Earlier, I had an idea of what I wanted to say. After my usual few minutes catching up on various sites, I’m not so sure. Is it the wake of the VICE spread still unfolding? I’m not sure. I… I feel at a loss. There’s suicide everywhere at the moment. There’s not much that can be done to escape it. Not that I’m helping matters by going about either, though.
One thing seems to compound another and I can’t escape it. There’s no avoiding the scars that litter Mr. Juniper’s body. I don’t mean to belittle what he’s gone through but the scars aren’t deliberate, they aren’t wanted. The release, the relief. That’s what he was aiming for. And they’re everywhere. Somehow unavoidable. All these years later, still visible. I can’t help but notice them. Like finding shapes in clouds as they pass by, I trace my fingers across his arms trying to find a pattern. Instead, he jolts when he realises he can feel my fingertips. He flexes his wrist, a force of habit, and beneath the skin, things move unnaturally. All these years later, I still find the damage he did hard to stomach. We both know this.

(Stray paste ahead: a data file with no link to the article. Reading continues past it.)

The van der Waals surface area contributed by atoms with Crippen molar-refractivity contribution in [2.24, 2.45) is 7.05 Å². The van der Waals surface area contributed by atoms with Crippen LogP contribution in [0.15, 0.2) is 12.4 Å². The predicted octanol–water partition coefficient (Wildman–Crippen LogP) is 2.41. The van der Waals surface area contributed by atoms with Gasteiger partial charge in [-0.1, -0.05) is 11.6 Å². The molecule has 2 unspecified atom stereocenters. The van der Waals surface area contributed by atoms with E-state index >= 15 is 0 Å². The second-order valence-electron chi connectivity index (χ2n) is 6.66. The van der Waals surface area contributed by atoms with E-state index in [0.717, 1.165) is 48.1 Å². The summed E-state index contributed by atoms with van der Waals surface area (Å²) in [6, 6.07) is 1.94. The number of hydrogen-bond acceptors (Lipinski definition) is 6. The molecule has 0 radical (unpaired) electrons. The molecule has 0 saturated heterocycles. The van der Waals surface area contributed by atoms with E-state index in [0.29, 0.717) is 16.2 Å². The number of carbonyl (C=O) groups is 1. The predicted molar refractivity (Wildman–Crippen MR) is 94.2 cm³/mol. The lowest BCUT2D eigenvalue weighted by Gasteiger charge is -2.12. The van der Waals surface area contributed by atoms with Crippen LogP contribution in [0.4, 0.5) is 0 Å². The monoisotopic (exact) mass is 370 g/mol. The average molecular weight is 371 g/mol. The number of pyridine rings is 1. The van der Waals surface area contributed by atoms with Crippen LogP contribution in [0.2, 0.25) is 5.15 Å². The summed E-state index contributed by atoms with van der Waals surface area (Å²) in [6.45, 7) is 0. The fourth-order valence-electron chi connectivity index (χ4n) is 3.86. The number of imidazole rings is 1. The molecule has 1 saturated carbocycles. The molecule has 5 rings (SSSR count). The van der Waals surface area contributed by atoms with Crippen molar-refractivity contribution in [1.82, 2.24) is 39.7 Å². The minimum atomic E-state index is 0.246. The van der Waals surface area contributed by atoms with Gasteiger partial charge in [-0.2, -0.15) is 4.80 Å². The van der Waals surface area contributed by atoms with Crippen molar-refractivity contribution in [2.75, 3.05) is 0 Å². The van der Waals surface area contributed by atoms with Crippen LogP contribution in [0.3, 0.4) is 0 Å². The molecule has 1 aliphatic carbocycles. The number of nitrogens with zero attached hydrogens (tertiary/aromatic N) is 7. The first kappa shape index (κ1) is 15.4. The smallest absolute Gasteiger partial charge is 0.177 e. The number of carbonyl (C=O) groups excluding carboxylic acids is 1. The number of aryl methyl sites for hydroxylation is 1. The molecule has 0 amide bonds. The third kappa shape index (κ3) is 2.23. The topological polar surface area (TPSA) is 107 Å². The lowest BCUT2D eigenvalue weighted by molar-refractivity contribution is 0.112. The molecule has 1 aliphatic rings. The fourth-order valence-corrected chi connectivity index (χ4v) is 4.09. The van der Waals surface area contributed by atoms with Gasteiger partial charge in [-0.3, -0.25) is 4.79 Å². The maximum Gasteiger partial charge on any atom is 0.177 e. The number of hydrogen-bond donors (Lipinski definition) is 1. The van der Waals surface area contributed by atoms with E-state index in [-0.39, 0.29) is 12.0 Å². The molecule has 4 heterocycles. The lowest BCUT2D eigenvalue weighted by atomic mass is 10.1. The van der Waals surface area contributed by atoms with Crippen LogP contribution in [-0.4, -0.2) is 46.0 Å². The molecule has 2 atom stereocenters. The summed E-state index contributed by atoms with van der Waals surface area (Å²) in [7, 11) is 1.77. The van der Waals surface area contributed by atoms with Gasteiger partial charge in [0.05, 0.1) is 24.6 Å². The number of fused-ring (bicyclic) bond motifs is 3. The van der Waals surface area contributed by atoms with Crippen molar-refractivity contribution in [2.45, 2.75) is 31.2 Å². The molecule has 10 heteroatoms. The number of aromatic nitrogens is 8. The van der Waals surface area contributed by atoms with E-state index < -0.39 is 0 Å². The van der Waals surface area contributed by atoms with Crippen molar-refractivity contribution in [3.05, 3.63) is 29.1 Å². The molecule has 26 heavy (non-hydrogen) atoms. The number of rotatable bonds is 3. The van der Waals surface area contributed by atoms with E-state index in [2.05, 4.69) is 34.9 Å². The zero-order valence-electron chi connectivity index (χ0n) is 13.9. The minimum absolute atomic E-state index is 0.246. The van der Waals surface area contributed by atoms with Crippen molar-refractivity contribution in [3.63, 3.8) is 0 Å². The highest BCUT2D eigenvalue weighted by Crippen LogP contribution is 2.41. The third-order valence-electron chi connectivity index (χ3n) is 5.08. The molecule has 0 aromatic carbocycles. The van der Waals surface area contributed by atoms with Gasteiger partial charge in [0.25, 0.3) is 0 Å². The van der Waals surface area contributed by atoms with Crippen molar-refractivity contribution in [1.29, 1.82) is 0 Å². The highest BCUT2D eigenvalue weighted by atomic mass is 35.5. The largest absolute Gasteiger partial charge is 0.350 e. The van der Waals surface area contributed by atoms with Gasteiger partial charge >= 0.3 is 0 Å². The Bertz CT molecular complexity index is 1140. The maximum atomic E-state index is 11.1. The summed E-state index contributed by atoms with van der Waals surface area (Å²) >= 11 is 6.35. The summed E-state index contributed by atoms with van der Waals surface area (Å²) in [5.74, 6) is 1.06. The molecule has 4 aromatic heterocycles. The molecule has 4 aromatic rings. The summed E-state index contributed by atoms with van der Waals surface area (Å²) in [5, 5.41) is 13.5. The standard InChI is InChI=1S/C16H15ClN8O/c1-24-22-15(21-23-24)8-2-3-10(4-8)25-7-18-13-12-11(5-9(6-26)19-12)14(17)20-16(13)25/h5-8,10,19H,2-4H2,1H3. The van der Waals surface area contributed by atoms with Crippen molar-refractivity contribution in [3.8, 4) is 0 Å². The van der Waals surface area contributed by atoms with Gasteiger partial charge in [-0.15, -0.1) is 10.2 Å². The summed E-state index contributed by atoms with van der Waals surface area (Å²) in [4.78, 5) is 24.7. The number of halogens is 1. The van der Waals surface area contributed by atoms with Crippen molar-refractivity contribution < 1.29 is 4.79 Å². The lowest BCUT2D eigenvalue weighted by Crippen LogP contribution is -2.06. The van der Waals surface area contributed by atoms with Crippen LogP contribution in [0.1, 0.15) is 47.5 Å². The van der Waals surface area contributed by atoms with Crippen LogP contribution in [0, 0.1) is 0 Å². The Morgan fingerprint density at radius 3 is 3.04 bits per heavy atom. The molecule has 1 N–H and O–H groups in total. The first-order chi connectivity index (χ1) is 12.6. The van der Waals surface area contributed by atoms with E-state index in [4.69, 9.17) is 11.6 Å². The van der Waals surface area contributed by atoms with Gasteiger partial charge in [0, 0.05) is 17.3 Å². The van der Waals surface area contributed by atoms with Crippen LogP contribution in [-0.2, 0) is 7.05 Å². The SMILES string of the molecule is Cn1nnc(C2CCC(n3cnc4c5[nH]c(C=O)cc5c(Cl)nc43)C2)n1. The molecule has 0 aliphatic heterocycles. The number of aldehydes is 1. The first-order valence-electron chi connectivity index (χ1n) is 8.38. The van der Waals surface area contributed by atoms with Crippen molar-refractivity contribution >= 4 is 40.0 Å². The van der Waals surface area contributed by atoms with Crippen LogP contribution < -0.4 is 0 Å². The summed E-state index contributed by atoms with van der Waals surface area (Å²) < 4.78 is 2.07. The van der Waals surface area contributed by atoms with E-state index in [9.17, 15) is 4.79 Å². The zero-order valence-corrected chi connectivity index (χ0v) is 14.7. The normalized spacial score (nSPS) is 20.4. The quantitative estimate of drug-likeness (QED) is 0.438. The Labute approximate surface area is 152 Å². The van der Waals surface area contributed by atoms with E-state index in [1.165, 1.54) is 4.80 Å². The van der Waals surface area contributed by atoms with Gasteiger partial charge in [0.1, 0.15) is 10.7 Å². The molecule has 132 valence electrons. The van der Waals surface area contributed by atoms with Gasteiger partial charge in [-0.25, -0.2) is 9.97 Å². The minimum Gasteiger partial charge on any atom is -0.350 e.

Those scars, the ones that resulted from the most damage, are the neatest. Months of healing and years of pain, and they’re almost unnoticeable. Other scars, the big ones, just hours from start to finish. They all hold their own history for Mr. Juniper. They hold history for me, too. There are ones that I remember forming in front of me. The early hours, usually. Our local Accident & Emergency. Mr. Juniper there in body if not in spirit. Watching it all happen because I’m watching him. Some nights it’s quicker than others. Trying to ignore the cold air. The smell of the equipment. The rattle of beds and wheelchairs.
I had to stop and walk away. For days.
It had been a while since I’d given myself time to think about what Mr. Juniper has done to himself. Usually when the thought arises I acknowledge it and then carry on. When we need to talk about it, I can detach myself to a degree. I can think more as a caregiver. But earlier? All I could think of was sitting in a hospital cubicle watching my one and only get stitched up. There are so many little moments from all the trips to hospital that have taken hold in my memory and refuse to let go.
I guess it goes something like this: I have days, like the days when I wrote the rest of this, that I realise I have slipped into thinking that Mr. Juniper isn’t that ill. This is followed by, well, it’s followed by my mind racing through every moment it can come up with at short notice that drives home just how ill he is. I can feel a balance coming again. A balance between his struggles and our normal. I guess that’s life, though: a balancing act.